MAR 14, 2019 10:10 AM PDT

Understanding Why Birth Control Can Fail

WRITTEN BY: Carmen Leitch

While birth control pills are usually effective at preventing pregnancy, there is a small risk that they’ll fail. That’s been blamed on user error - forgetting to even one pill on time could reduce its efficacy. New research has indicated that other factors may be at work, however. Scientists have identified a small change or variation in a gene that encodes for an enzyme, which can break down hormones that are often used in contraceptives. The gene is only supposed to be expressed in childhood. But the research, reported in Obstetrics & Gynecology, suggests that a small percentage of women with a variant of that gene continue to produce that enzyme into adulthood.

Birth control pills / Adapted from: Gabriela Sanda/Pixabay

"The findings mark the first time a genetic variant has been associated with birth control," said the lead author of the report Aaron Lazorwitz, MD, an assistant professor of Obstetrics and Gynecology at the University of Colorado School of Medicine.

In this research, the scientists assessed data from 350 healthy women that had a contraceptive implant for at least twelve and up to 36 months. They found three genetic variants in the participants. One of the variants, CYP3A7*1C, initiated the expression of a protein normally expressed in infanthood, CYP3A7. That protein is an enzyme that can change the metabolism of hormones. 

The researchers suggested that women carrying this gene variant might break down birth control hormones so quickly that it renders their contraception ineffective. Carriers of the variant were found to have birth control levels that were too low to suppress ovulation consistently.

"That enzyme breaks down the hormones in birth control and may put women at a higher risk of pregnancy while using contraceptives, especially lower dose methods," Lazorwitz explained. "When a woman says she got pregnant while on birth control the assumption was always that it was somehow her fault. But these findings show that we should listen to our patients and consider if there is something in their genes that caused this."

Pharmacogenomics is a burgeoning field that shows how the gene sequences a person carries affects their response to drugs. It has the potential to transform healthcare, and women’s health dramatically. The study authors note that these findings, in particular, can have important consequences; unintended pregnancies can have huge ripple effects.

Lazorwitz is hopeful that this work will help create precise medicine that can help meet individual patient needs.

"As more genetic data becomes available, clinicians may need to consider adding genetic predisposition to increased steroid hormone metabolism in their differential diagnosis for unintended pregnancies in women reporting perfect adherence to hormonal contraceptive methods," he said.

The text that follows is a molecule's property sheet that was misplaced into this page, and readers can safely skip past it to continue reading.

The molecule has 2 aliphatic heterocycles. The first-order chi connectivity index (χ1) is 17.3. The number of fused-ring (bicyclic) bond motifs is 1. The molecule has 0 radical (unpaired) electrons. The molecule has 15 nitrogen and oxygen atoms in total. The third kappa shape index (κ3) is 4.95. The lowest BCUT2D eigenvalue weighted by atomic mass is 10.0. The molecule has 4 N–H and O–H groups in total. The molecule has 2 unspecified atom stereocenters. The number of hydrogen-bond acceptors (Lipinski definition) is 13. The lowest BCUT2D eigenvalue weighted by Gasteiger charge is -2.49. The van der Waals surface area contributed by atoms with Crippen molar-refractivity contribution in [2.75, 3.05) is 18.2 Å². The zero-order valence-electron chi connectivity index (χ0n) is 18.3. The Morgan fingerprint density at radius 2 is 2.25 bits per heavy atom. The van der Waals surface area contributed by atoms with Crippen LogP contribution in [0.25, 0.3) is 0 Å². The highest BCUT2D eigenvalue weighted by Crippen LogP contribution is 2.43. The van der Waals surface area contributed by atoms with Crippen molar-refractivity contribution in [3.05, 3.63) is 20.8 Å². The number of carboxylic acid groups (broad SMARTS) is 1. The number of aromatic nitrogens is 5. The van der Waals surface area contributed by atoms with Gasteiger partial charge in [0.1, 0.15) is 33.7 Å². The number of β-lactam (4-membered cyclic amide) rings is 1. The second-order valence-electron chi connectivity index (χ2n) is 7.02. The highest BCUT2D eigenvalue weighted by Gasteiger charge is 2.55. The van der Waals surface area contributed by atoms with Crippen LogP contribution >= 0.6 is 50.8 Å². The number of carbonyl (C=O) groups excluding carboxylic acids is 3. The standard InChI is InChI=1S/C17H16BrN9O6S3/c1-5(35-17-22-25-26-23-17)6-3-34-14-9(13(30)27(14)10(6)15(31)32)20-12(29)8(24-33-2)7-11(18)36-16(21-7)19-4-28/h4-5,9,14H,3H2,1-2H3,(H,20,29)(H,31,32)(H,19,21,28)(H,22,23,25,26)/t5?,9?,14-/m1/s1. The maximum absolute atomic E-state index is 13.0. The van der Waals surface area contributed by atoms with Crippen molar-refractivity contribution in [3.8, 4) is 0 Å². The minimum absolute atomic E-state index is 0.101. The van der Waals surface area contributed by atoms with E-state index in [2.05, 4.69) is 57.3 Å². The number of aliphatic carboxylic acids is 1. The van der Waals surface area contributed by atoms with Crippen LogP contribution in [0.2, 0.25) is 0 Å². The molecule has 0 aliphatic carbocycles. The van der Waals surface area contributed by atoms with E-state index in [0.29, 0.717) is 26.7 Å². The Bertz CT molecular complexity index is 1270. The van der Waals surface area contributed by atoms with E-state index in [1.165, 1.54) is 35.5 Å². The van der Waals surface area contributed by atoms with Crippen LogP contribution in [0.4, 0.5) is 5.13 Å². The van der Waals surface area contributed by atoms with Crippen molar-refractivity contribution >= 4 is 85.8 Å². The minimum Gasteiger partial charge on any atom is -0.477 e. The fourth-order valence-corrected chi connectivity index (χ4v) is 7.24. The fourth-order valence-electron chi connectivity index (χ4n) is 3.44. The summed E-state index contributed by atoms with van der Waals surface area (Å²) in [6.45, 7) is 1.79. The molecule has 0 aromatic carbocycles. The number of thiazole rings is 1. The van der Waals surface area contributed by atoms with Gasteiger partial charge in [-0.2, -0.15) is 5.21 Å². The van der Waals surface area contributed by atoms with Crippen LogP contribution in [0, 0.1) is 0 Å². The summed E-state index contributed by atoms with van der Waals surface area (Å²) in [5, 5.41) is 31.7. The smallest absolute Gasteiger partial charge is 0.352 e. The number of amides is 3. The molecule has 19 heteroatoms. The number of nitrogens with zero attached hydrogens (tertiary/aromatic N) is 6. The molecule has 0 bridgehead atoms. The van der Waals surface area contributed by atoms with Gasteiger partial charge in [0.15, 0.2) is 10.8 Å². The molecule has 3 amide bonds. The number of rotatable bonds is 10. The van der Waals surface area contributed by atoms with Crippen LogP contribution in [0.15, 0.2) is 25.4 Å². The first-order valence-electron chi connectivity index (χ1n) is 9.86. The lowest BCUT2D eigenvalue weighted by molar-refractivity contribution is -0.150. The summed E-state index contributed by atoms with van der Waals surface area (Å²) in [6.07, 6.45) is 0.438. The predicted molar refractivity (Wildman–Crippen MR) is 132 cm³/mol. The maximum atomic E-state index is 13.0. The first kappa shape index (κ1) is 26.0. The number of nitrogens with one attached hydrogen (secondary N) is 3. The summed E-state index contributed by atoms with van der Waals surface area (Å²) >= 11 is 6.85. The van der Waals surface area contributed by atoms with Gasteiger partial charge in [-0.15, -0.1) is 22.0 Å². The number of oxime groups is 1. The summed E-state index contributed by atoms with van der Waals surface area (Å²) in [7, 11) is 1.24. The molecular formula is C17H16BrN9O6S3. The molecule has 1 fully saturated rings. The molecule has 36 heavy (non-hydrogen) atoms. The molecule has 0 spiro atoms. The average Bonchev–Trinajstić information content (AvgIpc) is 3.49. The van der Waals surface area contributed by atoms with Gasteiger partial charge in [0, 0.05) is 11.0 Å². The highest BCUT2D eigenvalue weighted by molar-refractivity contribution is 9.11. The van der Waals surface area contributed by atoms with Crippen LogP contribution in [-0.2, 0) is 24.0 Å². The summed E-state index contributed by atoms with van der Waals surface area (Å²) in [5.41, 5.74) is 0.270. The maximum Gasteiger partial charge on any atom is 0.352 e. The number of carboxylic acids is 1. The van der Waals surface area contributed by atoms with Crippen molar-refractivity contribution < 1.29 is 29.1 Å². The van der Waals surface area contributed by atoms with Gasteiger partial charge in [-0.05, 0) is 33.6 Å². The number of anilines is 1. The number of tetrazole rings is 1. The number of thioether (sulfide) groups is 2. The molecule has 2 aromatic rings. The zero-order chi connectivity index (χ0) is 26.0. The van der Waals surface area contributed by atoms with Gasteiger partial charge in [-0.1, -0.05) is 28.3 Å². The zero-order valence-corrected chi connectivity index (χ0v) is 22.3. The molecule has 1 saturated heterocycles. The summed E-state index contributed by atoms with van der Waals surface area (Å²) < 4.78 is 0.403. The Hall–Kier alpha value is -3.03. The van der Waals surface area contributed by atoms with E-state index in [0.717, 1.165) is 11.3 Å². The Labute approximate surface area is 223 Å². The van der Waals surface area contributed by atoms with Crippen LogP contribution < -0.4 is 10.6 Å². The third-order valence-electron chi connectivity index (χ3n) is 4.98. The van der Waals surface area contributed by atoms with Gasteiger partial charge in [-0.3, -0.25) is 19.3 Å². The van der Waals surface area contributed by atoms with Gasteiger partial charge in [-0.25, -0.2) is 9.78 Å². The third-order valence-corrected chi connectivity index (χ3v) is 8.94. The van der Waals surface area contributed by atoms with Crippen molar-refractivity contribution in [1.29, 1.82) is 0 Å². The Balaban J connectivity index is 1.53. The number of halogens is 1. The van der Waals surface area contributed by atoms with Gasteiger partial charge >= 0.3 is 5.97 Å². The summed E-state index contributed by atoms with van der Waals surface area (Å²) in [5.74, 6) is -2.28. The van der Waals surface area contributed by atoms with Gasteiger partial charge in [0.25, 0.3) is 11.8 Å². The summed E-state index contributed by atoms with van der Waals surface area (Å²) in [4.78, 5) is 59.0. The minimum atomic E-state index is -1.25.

Learn more about pharmacogenomics from the video above by Mayo Clinic.


Sources: AAAS/Eurekalert! via University of Colorado Anschutz Medical Campus, Obstetrics & Gynecology

About the Author
  • Experienced research scientist and technical expert with authorships on over 30 peer-reviewed publications, traveler to over 70 countries, published photographer and internationally-exhibited painter, volunteer trained in disaster-response, CPR and DV counseling.
You May Also Like
NOV 22, 2021
Cell & Molecular Biology
Understanding an Unusual Receptor That's Linked to Depression
NOV 22, 2021
Understanding an Unusual Receptor That's Linked to Depression
Clinical depression is estimated to impact over 264 million people worldwide in any given year, but it's difficult to tr ...
DEC 16, 2021
Cell & Molecular Biology
How Exercise May Help Protect Against the Effects of Aging
DEC 16, 2021
How Exercise May Help Protect Against the Effects of Aging
There's plenty of evidence that when possible, it's more healthy for people to stay physically active than it is for the ...
DEC 26, 2021
Genetics & Genomics
Researchers Make a Breakthrough & Edit Genes in a Deadly Fungus
DEC 26, 2021
Researchers Make a Breakthrough & Edit Genes in a Deadly Fungus
Candida auris emerged as a pathogen around 2009, and has quickly become a serious problem for clinics and hospitals, whe ...
JAN 04, 2022
Immunology
Scientists Win a Game of Bacterial Hide-And-Seek
JAN 04, 2022
Scientists Win a Game of Bacterial Hide-And-Seek
When infection strikes, antibiotics are the go-to solution to help patients regain control from the invading bacter ...
JAN 11, 2022
Clinical & Molecular DX
Benign Kidney Tumors Linked to Type 2 Diabetes
JAN 11, 2022
Benign Kidney Tumors Linked to Type 2 Diabetes
Up to 10 percent of the population have benign lumps on their adrenal glands, triangular hormone-secreting glands that s ...
JAN 11, 2022
Cell & Molecular Biology
With the Right Form, a More Functional Organoid is Built
JAN 11, 2022
With the Right Form, a More Functional Organoid is Built
In biology, it's sometimes said that form follows function; the shape of a protein can have a major impact on how it wor ...
Loading Comments...